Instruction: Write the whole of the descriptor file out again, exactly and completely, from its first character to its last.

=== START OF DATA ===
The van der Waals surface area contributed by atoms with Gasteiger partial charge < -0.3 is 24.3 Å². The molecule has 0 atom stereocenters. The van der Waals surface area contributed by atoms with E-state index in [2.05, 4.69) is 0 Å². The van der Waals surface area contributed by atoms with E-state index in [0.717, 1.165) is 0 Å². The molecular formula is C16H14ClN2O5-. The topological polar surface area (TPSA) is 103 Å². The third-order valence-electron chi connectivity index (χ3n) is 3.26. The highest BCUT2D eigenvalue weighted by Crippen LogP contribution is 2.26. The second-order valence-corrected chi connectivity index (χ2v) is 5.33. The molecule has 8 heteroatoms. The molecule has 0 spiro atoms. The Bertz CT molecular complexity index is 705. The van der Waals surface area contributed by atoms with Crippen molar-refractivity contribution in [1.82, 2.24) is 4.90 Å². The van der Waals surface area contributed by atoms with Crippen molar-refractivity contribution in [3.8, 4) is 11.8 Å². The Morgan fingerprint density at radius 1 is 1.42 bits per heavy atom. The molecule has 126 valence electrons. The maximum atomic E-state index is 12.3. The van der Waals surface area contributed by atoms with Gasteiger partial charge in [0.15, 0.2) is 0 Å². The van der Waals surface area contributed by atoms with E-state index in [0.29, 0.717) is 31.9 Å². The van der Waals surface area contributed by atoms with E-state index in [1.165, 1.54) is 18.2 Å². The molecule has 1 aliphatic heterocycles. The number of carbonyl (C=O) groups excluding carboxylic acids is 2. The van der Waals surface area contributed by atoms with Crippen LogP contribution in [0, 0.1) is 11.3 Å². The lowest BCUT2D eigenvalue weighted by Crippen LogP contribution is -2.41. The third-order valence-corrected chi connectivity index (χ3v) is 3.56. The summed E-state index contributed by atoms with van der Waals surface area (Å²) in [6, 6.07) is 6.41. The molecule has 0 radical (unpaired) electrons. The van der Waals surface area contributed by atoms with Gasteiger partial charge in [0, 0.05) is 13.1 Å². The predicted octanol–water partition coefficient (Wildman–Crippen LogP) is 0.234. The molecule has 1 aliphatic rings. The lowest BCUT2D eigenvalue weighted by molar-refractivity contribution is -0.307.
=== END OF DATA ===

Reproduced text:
The van der Waals surface area contributed by atoms with Gasteiger partial charge < -0.3 is 24.3 Å². The molecule has 0 atom stereocenters. The van der Waals surface area contributed by atoms with E-state index in [2.05, 4.69) is 0 Å². The van der Waals surface area contributed by atoms with E-state index in [0.717, 1.165) is 0 Å². The molecular formula is C16H14ClN2O5-. The topological polar surface area (TPSA) is 103 Å². The third-order valence-electron chi connectivity index (χ3n) is 3.26. The highest BCUT2D eigenvalue weighted by Crippen LogP contribution is 2.26. The second-order valence-corrected chi connectivity index (χ2v) is 5.33. The molecule has 8 heteroatoms. The molecule has 0 spiro atoms. The Bertz CT molecular complexity index is 705. The van der Waals surface area contributed by atoms with Crippen molar-refractivity contribution in [1.82, 2.24) is 4.90 Å². The van der Waals surface area contributed by atoms with Crippen molar-refractivity contribution in [3.8, 4) is 11.8 Å². The Morgan fingerprint density at radius 1 is 1.42 bits per heavy atom. The molecule has 126 valence electrons. The maximum atomic E-state index is 12.3. The van der Waals surface area contributed by atoms with Gasteiger partial charge in [0.15, 0.2) is 0 Å². The van der Waals surface area contributed by atoms with E-state index in [0.29, 0.717) is 31.9 Å². The van der Waals surface area contributed by atoms with E-state index in [1.165, 1.54) is 18.2 Å². The molecule has 1 aliphatic heterocycles. The number of carbonyl (C=O) groups excluding carboxylic acids is 2. The van der Waals surface area contributed by atoms with Crippen LogP contribution in [0, 0.1) is 11.3 Å². The lowest BCUT2D eigenvalue weighted by Crippen LogP contribution is -2.41. The third-order valence-corrected chi connectivity index (χ3v) is 3.56. The summed E-state index contributed by atoms with van der Waals surface area (Å²) in [6, 6.07) is 6.41. The molecule has 0 radical (unpaired) electrons. The van der Waals surface area contributed by atoms with Gasteiger partial charge in [0, 0.05) is 13.1 Å². The predicted octanol–water partition coefficient (Wildman–Crippen LogP) is 0.234. The molecule has 1 aliphatic rings. The lowest BCUT2D eigenvalue weighted by molar-refractivity contribution is -0.307.